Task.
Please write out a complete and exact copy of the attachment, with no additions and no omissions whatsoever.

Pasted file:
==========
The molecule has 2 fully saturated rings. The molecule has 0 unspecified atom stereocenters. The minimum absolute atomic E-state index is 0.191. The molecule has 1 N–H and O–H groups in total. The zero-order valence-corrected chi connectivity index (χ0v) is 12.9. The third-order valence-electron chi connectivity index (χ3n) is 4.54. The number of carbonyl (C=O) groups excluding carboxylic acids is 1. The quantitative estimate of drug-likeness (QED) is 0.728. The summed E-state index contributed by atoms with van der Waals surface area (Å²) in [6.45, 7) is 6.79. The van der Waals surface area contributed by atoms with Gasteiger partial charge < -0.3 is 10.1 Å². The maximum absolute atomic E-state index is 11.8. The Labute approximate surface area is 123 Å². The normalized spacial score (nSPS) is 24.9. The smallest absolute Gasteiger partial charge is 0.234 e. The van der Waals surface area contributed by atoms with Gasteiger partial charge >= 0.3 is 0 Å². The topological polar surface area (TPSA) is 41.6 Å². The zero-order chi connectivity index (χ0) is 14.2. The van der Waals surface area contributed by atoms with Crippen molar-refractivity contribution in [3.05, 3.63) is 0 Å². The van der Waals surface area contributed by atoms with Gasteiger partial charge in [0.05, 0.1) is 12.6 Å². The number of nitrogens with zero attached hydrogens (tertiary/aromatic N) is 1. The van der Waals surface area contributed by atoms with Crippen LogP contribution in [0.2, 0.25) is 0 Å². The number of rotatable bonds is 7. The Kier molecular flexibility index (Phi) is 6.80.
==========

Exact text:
The molecule has 2 fully saturated rings. The molecule has 0 unspecified atom stereocenters. The minimum absolute atomic E-state index is 0.191. The molecule has 1 N–H and O–H groups in total. The zero-order valence-corrected chi connectivity index (χ0v) is 12.9. The third-order valence-electron chi connectivity index (χ3n) is 4.54. The number of carbonyl (C=O) groups excluding carboxylic acids is 1. The quantitative estimate of drug-likeness (QED) is 0.728. The summed E-state index contributed by atoms with van der Waals surface area (Å²) in [6.45, 7) is 6.79. The van der Waals surface area contributed by atoms with Gasteiger partial charge < -0.3 is 10.1 Å². The maximum absolute atomic E-state index is 11.8. The Labute approximate surface area is 123 Å². The normalized spacial score (nSPS) is 24.9. The smallest absolute Gasteiger partial charge is 0.234 e. The van der Waals surface area contributed by atoms with Gasteiger partial charge >= 0.3 is 0 Å². The topological polar surface area (TPSA) is 41.6 Å². The zero-order chi connectivity index (χ0) is 14.2. The van der Waals surface area contributed by atoms with Crippen molar-refractivity contribution in [3.05, 3.63) is 0 Å². The van der Waals surface area contributed by atoms with Gasteiger partial charge in [0.05, 0.1) is 12.6 Å². The number of nitrogens with zero attached hydrogens (tertiary/aromatic N) is 1. The van der Waals surface area contributed by atoms with Crippen LogP contribution in [0.2, 0.25) is 0 Å². The number of rotatable bonds is 7. The Kier molecular flexibility index (Phi) is 6.80.